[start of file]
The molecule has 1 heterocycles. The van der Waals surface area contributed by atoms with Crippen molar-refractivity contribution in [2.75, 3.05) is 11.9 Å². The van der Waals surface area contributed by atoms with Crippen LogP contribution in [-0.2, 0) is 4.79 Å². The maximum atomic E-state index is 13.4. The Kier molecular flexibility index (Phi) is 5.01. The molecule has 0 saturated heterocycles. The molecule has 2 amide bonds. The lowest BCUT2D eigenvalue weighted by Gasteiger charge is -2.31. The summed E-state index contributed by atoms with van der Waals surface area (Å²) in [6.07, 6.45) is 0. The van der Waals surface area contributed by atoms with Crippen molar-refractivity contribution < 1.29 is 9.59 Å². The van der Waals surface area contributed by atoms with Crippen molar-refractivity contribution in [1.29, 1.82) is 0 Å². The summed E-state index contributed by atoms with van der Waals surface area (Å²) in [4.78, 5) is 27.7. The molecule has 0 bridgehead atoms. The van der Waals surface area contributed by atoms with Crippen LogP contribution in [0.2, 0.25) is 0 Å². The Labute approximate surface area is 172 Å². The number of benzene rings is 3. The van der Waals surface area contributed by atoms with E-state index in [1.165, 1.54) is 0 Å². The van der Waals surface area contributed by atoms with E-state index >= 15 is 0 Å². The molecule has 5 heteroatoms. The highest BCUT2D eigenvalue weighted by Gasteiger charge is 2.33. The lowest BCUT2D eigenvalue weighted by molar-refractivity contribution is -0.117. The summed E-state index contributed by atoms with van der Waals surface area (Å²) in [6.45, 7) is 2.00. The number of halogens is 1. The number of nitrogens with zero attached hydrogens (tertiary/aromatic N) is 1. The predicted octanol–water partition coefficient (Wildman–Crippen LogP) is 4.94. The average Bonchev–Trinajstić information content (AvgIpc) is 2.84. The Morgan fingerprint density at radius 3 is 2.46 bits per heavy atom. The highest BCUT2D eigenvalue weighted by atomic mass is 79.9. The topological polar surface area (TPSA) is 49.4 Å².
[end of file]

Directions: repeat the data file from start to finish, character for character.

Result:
The molecule has 1 heterocycles. The van der Waals surface area contributed by atoms with Crippen molar-refractivity contribution in [2.75, 3.05) is 11.9 Å². The van der Waals surface area contributed by atoms with Crippen LogP contribution in [-0.2, 0) is 4.79 Å². The maximum atomic E-state index is 13.4. The Kier molecular flexibility index (Phi) is 5.01. The molecule has 0 saturated heterocycles. The molecule has 2 amide bonds. The lowest BCUT2D eigenvalue weighted by Gasteiger charge is -2.31. The summed E-state index contributed by atoms with van der Waals surface area (Å²) in [6.07, 6.45) is 0. The van der Waals surface area contributed by atoms with Crippen molar-refractivity contribution < 1.29 is 9.59 Å². The van der Waals surface area contributed by atoms with Crippen molar-refractivity contribution in [1.29, 1.82) is 0 Å². The summed E-state index contributed by atoms with van der Waals surface area (Å²) in [4.78, 5) is 27.7. The molecule has 0 bridgehead atoms. The van der Waals surface area contributed by atoms with Crippen LogP contribution in [0.2, 0.25) is 0 Å². The Labute approximate surface area is 172 Å². The number of benzene rings is 3. The van der Waals surface area contributed by atoms with E-state index in [1.165, 1.54) is 0 Å². The van der Waals surface area contributed by atoms with E-state index >= 15 is 0 Å². The molecule has 5 heteroatoms. The highest BCUT2D eigenvalue weighted by Gasteiger charge is 2.33. The lowest BCUT2D eigenvalue weighted by molar-refractivity contribution is -0.117. The summed E-state index contributed by atoms with van der Waals surface area (Å²) in [6.45, 7) is 2.00. The number of halogens is 1. The number of nitrogens with zero attached hydrogens (tertiary/aromatic N) is 1. The predicted octanol–water partition coefficient (Wildman–Crippen LogP) is 4.94. The average Bonchev–Trinajstić information content (AvgIpc) is 2.84. The Morgan fingerprint density at radius 3 is 2.46 bits per heavy atom. The highest BCUT2D eigenvalue weighted by atomic mass is 79.9. The topological polar surface area (TPSA) is 49.4 Å².